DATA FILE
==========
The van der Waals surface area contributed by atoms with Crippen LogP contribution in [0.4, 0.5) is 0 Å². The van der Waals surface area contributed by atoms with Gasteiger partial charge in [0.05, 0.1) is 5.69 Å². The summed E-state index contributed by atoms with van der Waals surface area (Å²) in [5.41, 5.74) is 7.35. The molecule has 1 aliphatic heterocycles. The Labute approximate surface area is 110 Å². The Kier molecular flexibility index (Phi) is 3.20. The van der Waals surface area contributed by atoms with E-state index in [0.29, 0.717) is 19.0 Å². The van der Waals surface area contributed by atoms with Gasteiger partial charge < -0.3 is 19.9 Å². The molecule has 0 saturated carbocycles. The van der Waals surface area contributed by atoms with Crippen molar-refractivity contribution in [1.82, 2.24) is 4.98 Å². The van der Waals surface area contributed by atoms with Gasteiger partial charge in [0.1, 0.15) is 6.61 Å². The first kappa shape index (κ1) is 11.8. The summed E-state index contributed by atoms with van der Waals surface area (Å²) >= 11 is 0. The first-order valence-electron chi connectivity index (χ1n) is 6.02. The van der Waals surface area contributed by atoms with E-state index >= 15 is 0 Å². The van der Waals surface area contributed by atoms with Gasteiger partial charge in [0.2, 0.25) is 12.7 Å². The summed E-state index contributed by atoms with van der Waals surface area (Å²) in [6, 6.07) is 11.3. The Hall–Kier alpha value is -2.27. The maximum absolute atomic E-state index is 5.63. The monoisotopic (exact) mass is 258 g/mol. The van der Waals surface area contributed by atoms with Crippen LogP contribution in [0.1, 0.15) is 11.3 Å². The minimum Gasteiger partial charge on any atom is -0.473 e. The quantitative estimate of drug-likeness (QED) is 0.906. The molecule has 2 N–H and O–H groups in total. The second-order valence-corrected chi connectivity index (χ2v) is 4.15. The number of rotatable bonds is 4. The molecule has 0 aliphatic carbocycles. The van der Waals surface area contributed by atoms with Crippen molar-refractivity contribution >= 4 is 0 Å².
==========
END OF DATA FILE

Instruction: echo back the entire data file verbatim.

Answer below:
The van der Waals surface area contributed by atoms with Crippen LogP contribution in [0.4, 0.5) is 0 Å². The van der Waals surface area contributed by atoms with Gasteiger partial charge in [0.05, 0.1) is 5.69 Å². The summed E-state index contributed by atoms with van der Waals surface area (Å²) in [5.41, 5.74) is 7.35. The molecule has 1 aliphatic heterocycles. The Labute approximate surface area is 110 Å². The Kier molecular flexibility index (Phi) is 3.20. The van der Waals surface area contributed by atoms with E-state index in [0.29, 0.717) is 19.0 Å². The van der Waals surface area contributed by atoms with Gasteiger partial charge < -0.3 is 19.9 Å². The molecule has 0 saturated carbocycles. The van der Waals surface area contributed by atoms with Crippen molar-refractivity contribution in [1.82, 2.24) is 4.98 Å². The van der Waals surface area contributed by atoms with Gasteiger partial charge in [0.1, 0.15) is 6.61 Å². The first kappa shape index (κ1) is 11.8. The summed E-state index contributed by atoms with van der Waals surface area (Å²) >= 11 is 0. The first-order valence-electron chi connectivity index (χ1n) is 6.02. The van der Waals surface area contributed by atoms with E-state index >= 15 is 0 Å². The van der Waals surface area contributed by atoms with Gasteiger partial charge in [0.2, 0.25) is 12.7 Å². The summed E-state index contributed by atoms with van der Waals surface area (Å²) in [6, 6.07) is 11.3. The Hall–Kier alpha value is -2.27. The maximum absolute atomic E-state index is 5.63. The monoisotopic (exact) mass is 258 g/mol. The van der Waals surface area contributed by atoms with Crippen LogP contribution in [0.1, 0.15) is 11.3 Å². The minimum Gasteiger partial charge on any atom is -0.473 e. The quantitative estimate of drug-likeness (QED) is 0.906. The molecule has 2 N–H and O–H groups in total. The second-order valence-corrected chi connectivity index (χ2v) is 4.15. The number of rotatable bonds is 4. The molecule has 0 aliphatic carbocycles. The van der Waals surface area contributed by atoms with Crippen molar-refractivity contribution >= 4 is 0 Å².